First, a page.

Police use secret technology to track bank robbers
Sep. 17, 1997
BALTIMORE (AP) _ Forget the dye bombs and marked bills: Baltimore banks are chasing robbers with electronic tracking devices hidden in packs of money.
The Police Department has kept the devices, in use for a month, a closely guarded secret in a city with one of the country's highest bank robbery rates. But one suspect was caught Aug. 21 with the help of the device and another suspect was tracked unsuccessfully Tuesday, The (Baltimore) Sun reported today.
While not acknowledging the use of microchips, John Bowers, executive vice president of the Maryland Bankers Association, said the microchips are ``trying to expose banks to cutting-edge technology.''
The device, used in California for more than a decade, replaces dye packs that exploded, covering money and suspect in ink.
Bank officials, police, FBI and the U.S. Attorney's Office refused to comment. Robert Weinhold, a city police spokesman, would not confirm whether the devices are used in Baltimore ``because there are officer safety and operational confidentiality issues.''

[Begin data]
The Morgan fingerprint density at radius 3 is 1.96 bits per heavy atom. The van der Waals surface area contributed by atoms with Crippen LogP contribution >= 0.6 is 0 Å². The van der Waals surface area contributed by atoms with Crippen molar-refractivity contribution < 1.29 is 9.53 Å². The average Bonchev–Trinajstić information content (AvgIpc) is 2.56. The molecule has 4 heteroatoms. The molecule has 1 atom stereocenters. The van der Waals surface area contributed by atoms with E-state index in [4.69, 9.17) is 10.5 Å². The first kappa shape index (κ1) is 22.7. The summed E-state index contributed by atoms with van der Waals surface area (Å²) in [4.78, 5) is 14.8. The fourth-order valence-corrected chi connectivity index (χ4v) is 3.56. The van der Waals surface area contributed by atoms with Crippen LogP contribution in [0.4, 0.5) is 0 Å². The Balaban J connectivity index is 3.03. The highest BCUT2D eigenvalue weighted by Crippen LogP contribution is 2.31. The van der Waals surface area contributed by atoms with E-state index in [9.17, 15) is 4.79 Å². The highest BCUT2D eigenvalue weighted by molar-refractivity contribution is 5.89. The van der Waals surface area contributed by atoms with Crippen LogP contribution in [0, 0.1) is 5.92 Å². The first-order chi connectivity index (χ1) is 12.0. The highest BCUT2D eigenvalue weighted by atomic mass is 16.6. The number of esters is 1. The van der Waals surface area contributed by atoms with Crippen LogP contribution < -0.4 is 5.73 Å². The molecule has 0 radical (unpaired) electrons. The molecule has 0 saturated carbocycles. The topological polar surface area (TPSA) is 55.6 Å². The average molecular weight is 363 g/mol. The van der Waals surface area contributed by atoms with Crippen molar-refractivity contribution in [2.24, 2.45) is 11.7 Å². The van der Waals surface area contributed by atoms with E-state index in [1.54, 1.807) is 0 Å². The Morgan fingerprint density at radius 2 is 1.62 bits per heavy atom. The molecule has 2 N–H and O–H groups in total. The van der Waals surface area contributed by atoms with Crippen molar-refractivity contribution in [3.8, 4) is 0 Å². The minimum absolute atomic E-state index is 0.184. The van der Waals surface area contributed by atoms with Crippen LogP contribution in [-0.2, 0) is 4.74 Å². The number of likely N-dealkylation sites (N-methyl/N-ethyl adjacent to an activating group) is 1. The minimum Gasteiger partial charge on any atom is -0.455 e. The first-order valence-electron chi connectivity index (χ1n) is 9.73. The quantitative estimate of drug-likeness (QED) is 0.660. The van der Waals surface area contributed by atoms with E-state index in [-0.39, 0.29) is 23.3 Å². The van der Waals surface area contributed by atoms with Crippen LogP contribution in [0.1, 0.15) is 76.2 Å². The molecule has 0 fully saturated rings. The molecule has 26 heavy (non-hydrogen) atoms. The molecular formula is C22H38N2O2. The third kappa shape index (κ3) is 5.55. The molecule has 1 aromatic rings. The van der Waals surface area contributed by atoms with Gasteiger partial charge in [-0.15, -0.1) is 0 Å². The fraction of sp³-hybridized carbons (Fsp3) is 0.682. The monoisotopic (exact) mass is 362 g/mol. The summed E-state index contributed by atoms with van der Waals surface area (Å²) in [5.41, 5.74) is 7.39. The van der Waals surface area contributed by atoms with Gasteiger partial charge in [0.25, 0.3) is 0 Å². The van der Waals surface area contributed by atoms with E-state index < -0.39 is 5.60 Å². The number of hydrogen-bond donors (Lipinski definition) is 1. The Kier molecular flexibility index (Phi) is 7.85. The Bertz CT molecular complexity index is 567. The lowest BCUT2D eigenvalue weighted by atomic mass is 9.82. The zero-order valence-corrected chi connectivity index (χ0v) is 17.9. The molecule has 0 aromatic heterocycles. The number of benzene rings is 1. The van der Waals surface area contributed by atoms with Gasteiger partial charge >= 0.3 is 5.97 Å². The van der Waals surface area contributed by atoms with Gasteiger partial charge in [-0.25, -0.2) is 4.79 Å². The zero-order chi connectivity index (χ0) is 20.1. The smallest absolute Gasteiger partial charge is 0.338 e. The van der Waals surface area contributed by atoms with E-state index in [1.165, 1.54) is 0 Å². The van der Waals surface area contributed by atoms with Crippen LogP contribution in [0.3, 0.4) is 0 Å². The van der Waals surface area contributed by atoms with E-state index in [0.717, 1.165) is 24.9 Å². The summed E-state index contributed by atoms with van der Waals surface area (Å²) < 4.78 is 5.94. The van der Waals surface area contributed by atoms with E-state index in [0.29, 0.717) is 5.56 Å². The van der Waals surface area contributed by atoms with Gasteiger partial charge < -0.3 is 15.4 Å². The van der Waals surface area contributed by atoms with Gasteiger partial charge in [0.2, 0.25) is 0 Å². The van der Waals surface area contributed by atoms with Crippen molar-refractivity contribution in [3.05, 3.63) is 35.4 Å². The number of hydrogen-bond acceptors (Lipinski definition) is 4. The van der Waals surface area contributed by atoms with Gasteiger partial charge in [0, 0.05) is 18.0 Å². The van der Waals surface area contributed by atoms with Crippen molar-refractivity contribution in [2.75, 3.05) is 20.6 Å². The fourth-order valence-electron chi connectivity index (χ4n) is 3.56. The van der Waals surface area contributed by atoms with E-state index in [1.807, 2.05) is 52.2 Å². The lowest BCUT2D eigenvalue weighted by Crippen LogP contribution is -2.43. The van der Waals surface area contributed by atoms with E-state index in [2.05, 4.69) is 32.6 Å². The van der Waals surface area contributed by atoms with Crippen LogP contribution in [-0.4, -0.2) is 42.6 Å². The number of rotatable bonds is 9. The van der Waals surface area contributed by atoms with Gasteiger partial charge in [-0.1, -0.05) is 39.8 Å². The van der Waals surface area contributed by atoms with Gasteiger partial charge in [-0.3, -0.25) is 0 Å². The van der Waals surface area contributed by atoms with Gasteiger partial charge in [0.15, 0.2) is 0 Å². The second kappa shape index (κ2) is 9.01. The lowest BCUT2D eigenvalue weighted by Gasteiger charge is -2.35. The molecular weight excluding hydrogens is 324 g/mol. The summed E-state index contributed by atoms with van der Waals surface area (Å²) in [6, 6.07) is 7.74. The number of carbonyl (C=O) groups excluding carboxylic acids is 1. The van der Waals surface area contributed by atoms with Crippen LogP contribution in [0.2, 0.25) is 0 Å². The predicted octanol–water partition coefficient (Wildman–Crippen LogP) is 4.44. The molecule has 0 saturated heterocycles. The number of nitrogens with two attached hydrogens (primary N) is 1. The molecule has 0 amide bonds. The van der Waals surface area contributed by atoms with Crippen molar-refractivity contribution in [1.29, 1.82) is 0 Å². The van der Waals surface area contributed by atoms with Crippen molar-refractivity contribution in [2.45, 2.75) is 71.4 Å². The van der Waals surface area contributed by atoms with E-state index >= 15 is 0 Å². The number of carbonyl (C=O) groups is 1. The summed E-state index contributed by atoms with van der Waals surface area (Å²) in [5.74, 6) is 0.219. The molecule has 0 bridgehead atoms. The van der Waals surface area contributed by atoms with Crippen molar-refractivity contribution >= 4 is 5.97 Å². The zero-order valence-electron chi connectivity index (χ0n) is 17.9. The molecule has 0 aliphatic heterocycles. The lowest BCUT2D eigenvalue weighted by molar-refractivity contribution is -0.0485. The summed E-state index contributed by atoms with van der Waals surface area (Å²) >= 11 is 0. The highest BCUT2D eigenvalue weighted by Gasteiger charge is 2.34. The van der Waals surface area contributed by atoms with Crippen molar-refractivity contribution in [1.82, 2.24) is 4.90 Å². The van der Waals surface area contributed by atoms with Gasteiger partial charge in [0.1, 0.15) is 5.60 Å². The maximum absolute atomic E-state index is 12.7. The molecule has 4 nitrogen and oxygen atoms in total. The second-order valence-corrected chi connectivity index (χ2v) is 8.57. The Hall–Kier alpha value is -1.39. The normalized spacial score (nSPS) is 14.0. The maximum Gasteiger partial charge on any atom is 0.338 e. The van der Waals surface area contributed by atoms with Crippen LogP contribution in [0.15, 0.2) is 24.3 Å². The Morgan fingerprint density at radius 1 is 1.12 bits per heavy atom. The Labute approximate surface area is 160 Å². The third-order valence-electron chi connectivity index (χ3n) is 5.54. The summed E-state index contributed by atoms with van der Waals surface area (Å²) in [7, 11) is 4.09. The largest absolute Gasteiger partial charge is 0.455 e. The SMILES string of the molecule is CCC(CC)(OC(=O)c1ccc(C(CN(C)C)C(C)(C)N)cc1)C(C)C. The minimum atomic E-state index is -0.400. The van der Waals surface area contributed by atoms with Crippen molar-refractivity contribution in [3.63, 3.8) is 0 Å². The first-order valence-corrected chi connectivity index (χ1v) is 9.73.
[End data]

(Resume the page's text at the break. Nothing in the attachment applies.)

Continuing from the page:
The Sun, citing unidentified sources, named the microchip supplier as ProNet Tracking Systems of Dallas. Company officials did not return repeated calls in recent weeks and police said it is a violation of department regulations to discuss the contract.
ProNet markets ``radio-activated electronic tracking security systems primarily to financial institutions throughout the United States,'' according to Securities and Exchange Commission documents. ``The system consists of radio transmitters, or `TracPacs,' which are disguised in items of value.''
In 1995, the latest year for which national figures are available, 291 banks were robbed in Maryland, putting it fourth behind California with 2,012, Florida with 556 and New York with 315.